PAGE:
Table_1_Ornithine Lipids in Burkholderia spp. Pathogenicity.DOCX (81.65 kB)
Download file

Table_1_Ornithine Lipids in Burkholderia spp. Pathogenicity.DOCX

Download (81.65 kB)
posted on 05.01.2021, 10:18 authored by Luz América Córdoba-Castro, Rosalba Salgado-Morales, Martha Torres, Lourdes Martínez-Aguilar, Luis Lozano, Miguel Ángel Vences-Guzmán, Ziqiang Guan, Edgar Dantán-González, Mario Serrano, Christian Sohlenkamp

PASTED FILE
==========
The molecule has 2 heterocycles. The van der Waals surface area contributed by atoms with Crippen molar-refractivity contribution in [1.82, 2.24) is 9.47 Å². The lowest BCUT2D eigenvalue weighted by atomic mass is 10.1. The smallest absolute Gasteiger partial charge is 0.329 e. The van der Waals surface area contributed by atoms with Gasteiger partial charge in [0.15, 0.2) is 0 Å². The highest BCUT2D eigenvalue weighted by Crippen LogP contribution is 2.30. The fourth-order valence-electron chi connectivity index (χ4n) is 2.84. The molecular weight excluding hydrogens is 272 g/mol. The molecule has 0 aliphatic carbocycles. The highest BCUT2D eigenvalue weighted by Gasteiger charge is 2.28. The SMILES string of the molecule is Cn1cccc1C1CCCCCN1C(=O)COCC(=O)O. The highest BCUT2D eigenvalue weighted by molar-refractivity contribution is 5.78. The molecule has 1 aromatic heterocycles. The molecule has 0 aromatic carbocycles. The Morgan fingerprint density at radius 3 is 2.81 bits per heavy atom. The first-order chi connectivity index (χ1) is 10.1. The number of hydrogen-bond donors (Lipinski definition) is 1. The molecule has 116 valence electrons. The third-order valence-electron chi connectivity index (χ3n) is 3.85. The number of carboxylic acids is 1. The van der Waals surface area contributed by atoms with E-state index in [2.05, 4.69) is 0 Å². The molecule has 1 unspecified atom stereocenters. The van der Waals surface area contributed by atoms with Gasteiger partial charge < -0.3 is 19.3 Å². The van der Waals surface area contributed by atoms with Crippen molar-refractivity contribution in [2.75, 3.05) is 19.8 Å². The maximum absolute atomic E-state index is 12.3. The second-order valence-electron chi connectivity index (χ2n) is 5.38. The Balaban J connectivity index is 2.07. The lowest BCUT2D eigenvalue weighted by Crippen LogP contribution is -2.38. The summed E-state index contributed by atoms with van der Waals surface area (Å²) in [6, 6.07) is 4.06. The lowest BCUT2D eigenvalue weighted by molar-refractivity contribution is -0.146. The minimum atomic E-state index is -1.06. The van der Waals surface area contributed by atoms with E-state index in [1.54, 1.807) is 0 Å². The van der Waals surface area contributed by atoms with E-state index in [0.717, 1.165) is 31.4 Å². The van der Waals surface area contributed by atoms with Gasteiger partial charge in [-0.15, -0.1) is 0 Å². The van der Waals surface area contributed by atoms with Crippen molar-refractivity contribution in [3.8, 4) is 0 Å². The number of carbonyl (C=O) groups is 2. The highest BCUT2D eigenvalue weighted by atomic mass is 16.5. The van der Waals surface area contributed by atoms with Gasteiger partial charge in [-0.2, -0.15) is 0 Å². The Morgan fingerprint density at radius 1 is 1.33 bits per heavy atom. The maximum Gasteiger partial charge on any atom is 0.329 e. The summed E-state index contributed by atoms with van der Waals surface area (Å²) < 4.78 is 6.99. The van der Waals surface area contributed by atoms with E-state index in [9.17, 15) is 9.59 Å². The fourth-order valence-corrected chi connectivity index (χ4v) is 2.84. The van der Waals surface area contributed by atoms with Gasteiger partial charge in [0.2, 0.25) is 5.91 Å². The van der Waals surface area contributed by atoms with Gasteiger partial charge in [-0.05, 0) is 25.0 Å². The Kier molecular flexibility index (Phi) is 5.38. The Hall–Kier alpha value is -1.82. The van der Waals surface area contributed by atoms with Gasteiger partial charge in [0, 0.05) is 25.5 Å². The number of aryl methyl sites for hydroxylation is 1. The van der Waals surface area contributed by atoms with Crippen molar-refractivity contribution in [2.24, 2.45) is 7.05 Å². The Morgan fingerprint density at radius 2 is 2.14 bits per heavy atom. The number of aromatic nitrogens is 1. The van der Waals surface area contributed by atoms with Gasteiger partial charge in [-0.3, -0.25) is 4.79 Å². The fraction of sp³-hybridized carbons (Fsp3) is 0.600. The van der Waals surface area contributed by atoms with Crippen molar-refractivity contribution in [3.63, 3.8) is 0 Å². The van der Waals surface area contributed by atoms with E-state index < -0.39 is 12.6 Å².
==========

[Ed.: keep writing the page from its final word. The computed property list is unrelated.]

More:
The genus Burkholderia sensu lato is composed of a diverse and metabolically versatile group of bacterial species. One characteristic thought to be unique for the genus Burkholderia is the presence of two forms each (with and without 2-hydroxylation) of the membrane lipids phosphatidylethanolamine (PE) and ornithine lipids (OLs). Here, we show that only Burkholderia sensu stricto strains constitutively form OLs, whereas all other analyzed strains belonging to the Burkholderia sensu lato group constitutively form the two forms of PE, but no OLs. We selected two model bacteria to study the function of OL in Burkholderia sensu lato: (1) Burkholderia cenocepacia wild-type which constitutively forms OLs and its mutant deficient in the formation of OLs and (2) Robbsia andropogonis (formerly Burkholderia andropogonis) which does not form OL constitutively, and a derived strain constitutively forming OLs. Both were characterized under free-living conditions and during pathogenic interactions with their respective hosts. The absence of OLs in B. cenocepacia slightly affected bacterial growth under specific abiotic stress conditions such as high temperature and low pH. B. cenocepacia lacking OLs caused lower mortality in Galleria mellonella larvae while R. andropogonis constitutively forming OLs triggers an increased formation of reactive oxygen species immediately after infection of maize leaves, suggesting that OLs can have an important role during the activation of the innate immune response of eukaryotes.